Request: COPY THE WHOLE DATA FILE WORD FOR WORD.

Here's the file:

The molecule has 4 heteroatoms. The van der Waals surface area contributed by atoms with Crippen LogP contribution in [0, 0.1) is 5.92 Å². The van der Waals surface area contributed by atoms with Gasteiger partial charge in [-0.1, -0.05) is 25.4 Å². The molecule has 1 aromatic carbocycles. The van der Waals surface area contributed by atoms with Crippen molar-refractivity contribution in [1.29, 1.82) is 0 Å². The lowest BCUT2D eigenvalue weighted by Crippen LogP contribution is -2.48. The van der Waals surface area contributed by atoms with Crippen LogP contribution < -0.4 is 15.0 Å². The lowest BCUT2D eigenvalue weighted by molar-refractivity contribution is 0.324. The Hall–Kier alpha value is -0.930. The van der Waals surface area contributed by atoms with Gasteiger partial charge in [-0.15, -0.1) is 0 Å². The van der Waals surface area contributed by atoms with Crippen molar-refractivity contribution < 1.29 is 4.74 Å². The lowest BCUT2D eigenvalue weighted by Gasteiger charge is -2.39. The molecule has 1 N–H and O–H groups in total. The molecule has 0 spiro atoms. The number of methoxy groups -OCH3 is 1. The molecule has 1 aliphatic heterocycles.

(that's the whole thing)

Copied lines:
The molecule has 4 heteroatoms. The van der Waals surface area contributed by atoms with Crippen LogP contribution in [0, 0.1) is 5.92 Å². The van der Waals surface area contributed by atoms with Gasteiger partial charge in [-0.1, -0.05) is 25.4 Å². The molecule has 1 aromatic carbocycles. The van der Waals surface area contributed by atoms with Crippen molar-refractivity contribution in [1.29, 1.82) is 0 Å². The lowest BCUT2D eigenvalue weighted by Crippen LogP contribution is -2.48. The van der Waals surface area contributed by atoms with Crippen LogP contribution < -0.4 is 15.0 Å². The lowest BCUT2D eigenvalue weighted by molar-refractivity contribution is 0.324. The Hall–Kier alpha value is -0.930. The van der Waals surface area contributed by atoms with Gasteiger partial charge in [-0.15, -0.1) is 0 Å². The van der Waals surface area contributed by atoms with Crippen molar-refractivity contribution < 1.29 is 4.74 Å². The lowest BCUT2D eigenvalue weighted by Gasteiger charge is -2.39. The molecule has 1 N–H and O–H groups in total. The molecule has 0 spiro atoms. The number of methoxy groups -OCH3 is 1. The molecule has 1 aliphatic heterocycles.